For the truly serious musician, profit often runs a distant second to artistic success. An unsympathetic view of popular musical trends is therefore understandable among such artists, especially when such a trendbe it three-chord rock 'n' roll or unauthorized samplingmakes it significantly harder for them to earn a living. Piracy poses a genuine threat, but ridiculously wealthy entertainers like Michael Jackson and the Beatles have little to worry about when their work is sampled; it's usually record label executives and attorneys who stand to lose.
Rock music is tolerated, if not embraced, by academics and professional musicians; sampling remains the subject of skepticism, despite being rooted in the time-honored practice of musical appropriation. Copyright law threatens to keep any unsanctioned sample-based recording, even an intricately crafted work like John Oswald's Plunderphonic or The Avalanches' Gimix, from surviving legal action. It's possible to assemble a masterpiece that no one is permitted to hear, owing to the bureaucratic red tape and financial impracticality of clearing samples.
Given the litigation that besieged DJ Danger Mouse's The Grey Album (2004), an inspired mash-up that envisioned Jay-Z as the fifth Beatle, it comes as little surprise that EMI issued a cease-and-desist for Clayton Counts' Sgt. Petsound's Lonely Hearts Club Band. Tellingly, the kooky collision between the Beach Boys' Pet Sounds and the Beatles' Sgt. Pepper emerged mere months before the release of Love, an EMI-approved reworking of Beatles songs by Sir George Martin and his son Giles.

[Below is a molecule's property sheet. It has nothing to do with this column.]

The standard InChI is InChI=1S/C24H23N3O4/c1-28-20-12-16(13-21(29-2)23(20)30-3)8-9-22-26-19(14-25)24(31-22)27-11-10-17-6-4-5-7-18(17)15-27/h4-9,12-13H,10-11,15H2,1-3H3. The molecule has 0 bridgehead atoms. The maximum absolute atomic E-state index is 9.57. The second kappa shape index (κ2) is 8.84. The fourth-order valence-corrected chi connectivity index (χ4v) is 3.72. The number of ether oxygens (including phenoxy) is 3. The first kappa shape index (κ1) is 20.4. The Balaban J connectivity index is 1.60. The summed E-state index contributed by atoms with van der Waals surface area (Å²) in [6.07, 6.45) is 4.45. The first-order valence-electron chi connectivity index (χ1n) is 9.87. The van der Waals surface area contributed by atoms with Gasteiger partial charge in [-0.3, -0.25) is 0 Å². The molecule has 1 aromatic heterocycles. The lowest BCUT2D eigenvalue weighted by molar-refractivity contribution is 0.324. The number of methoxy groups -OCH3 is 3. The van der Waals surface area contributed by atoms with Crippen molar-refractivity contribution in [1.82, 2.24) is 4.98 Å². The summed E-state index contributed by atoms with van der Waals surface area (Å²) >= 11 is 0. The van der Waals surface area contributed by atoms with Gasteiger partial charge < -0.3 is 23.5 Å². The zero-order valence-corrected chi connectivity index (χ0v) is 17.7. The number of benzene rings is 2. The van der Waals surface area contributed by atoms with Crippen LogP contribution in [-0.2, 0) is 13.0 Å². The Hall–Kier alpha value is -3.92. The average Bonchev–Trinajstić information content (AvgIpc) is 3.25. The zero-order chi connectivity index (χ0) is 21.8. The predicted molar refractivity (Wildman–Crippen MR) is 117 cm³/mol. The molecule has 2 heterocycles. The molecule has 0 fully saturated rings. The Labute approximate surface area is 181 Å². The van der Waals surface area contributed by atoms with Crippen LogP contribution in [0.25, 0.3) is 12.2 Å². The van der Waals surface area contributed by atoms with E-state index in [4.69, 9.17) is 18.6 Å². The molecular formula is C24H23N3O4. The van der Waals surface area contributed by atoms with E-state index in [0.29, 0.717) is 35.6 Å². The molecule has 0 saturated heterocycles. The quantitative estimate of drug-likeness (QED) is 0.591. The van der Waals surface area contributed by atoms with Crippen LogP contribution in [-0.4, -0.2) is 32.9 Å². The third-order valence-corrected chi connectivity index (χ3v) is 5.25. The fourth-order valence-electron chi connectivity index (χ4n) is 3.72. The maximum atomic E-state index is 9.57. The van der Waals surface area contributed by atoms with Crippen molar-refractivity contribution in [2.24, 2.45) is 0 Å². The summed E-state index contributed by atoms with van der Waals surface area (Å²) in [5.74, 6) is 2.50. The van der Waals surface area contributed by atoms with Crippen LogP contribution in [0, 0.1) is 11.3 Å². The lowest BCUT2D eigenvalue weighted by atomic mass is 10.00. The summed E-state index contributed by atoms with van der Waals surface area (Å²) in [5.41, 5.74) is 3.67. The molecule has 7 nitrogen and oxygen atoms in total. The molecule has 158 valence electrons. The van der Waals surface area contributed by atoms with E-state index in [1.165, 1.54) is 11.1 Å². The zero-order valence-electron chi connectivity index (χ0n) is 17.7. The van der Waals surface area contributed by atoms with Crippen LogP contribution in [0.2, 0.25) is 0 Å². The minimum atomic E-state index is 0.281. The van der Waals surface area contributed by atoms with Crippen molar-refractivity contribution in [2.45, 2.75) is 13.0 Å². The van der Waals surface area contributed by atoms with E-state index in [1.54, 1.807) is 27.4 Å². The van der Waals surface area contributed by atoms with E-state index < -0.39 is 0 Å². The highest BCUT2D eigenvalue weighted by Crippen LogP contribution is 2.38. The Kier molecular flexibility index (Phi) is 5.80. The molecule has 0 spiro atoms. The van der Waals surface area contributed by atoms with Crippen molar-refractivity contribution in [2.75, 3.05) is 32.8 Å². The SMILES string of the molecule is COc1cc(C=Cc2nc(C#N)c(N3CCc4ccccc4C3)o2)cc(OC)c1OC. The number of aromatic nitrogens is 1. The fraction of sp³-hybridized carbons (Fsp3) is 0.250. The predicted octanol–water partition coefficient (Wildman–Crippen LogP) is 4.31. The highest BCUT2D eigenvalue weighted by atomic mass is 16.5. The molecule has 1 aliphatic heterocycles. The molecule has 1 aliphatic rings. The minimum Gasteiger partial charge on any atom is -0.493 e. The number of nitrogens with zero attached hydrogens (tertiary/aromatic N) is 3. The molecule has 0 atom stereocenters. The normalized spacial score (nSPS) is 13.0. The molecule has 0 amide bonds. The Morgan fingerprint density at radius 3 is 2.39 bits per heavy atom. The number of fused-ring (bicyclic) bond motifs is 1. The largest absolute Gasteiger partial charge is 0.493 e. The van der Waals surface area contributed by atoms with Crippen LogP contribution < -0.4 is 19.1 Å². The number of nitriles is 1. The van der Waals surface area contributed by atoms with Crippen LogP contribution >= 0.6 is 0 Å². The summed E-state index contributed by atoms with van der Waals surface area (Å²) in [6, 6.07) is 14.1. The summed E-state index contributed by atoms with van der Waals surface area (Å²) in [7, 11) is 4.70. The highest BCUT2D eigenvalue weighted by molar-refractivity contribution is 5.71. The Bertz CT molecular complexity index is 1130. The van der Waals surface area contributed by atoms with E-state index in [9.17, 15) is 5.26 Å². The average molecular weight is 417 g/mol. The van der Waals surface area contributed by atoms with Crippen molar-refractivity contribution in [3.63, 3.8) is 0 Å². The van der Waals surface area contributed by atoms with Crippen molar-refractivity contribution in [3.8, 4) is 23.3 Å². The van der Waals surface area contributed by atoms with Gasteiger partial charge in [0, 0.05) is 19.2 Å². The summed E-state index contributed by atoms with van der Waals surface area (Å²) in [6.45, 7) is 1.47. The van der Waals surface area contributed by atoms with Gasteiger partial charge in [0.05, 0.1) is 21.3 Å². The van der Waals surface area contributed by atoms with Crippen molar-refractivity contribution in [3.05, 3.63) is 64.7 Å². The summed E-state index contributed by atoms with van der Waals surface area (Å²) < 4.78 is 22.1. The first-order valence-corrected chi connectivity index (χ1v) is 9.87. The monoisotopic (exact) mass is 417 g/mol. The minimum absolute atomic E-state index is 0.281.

Love offered the Martins a chance to cut loose in the studio, just as the Beatles had done years before. The end result should have been more than just another attempt to wedge retro-Beatlemania into everyone's holiday shopping budget.
Barring a few brilliant moments, the father-and-son duo is content with sparingly remodeled run-throughs of familiar chestnuts like "A Day in the Life" and "I Am the Walrus." It's nice to hear these songs in spiffy new mixes, especially since EMI is inexplicably stingy about remastering the band's complete oeuvre, but otherwise the subtle nuances that distinguish much of Love from its source material will inspire indifference in all but the most dyed-in-the-wool Beatles obsessives.
What ultimately renders Love a squandered opportunity is the fact that the sonic inventiveness, historical importance and overall listenability of the Beatles' recorded legacy make it perfect fodder for plunderphonia. Imagine the possibilities inherent in a radical deconstruction of the Fabs' body of work, one that resolves to find new and interesting contexts for such well-worn material.
Of course, this would result in an unmarketable product, and consequently EMI would want nothing to do with it. That's regrettable, because although Sir Paul McCartney is an unabashed populist, he has demonstrated an appreciation for the avant-garde through various experimental projects. Allegedly, McCartney suggested to the Martins that the concept behind Love could be approached with a greater spirit of adventure. In truth, it already has, but the artists who beat the Beatles to the punch are facing deletion from the back catalogue of music history.
Personnel: John Lennon: guitar, vocals; Paul McCartney: bass, vocals; George Harrison: guitar, vocals; Ringo Starr: drums, vocals; George and Giles Martin: arranging and production.